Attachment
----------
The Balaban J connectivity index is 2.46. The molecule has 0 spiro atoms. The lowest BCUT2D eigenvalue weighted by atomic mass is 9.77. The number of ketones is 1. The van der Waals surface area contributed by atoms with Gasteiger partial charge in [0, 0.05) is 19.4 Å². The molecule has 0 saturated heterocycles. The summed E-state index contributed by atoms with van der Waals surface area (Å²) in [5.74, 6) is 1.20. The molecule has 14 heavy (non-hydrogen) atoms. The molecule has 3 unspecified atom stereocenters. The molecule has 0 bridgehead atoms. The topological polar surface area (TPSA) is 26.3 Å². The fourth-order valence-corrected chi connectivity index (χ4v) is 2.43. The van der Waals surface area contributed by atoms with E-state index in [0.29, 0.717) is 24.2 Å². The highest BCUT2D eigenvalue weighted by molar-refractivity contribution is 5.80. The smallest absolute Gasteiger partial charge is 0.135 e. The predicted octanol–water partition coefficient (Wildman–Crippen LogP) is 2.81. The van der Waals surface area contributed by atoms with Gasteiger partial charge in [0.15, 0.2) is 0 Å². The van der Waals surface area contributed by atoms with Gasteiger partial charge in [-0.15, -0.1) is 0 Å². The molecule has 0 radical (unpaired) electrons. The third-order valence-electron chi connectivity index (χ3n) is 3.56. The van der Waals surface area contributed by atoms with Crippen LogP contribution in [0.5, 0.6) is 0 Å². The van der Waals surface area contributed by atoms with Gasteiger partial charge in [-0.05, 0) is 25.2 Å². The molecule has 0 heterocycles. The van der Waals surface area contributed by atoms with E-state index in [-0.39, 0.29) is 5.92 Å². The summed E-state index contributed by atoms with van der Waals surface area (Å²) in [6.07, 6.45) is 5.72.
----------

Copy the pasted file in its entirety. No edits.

The Balaban J connectivity index is 2.46. The molecule has 0 spiro atoms. The lowest BCUT2D eigenvalue weighted by atomic mass is 9.77. The number of ketones is 1. The van der Waals surface area contributed by atoms with Gasteiger partial charge in [0, 0.05) is 19.4 Å². The molecule has 0 saturated heterocycles. The summed E-state index contributed by atoms with van der Waals surface area (Å²) in [5.74, 6) is 1.20. The molecule has 14 heavy (non-hydrogen) atoms. The molecule has 3 unspecified atom stereocenters. The molecule has 0 bridgehead atoms. The topological polar surface area (TPSA) is 26.3 Å². The fourth-order valence-corrected chi connectivity index (χ4v) is 2.43. The van der Waals surface area contributed by atoms with E-state index in [0.29, 0.717) is 24.2 Å². The highest BCUT2D eigenvalue weighted by molar-refractivity contribution is 5.80. The smallest absolute Gasteiger partial charge is 0.135 e. The predicted octanol–water partition coefficient (Wildman–Crippen LogP) is 2.81. The van der Waals surface area contributed by atoms with Gasteiger partial charge in [0.15, 0.2) is 0 Å². The van der Waals surface area contributed by atoms with Gasteiger partial charge in [-0.15, -0.1) is 0 Å². The molecule has 0 radical (unpaired) electrons. The third-order valence-electron chi connectivity index (χ3n) is 3.56. The van der Waals surface area contributed by atoms with Crippen LogP contribution in [0.5, 0.6) is 0 Å². The van der Waals surface area contributed by atoms with Gasteiger partial charge in [-0.05, 0) is 25.2 Å². The molecule has 0 heterocycles. The van der Waals surface area contributed by atoms with E-state index in [-0.39, 0.29) is 5.92 Å². The summed E-state index contributed by atoms with van der Waals surface area (Å²) in [6.07, 6.45) is 5.72.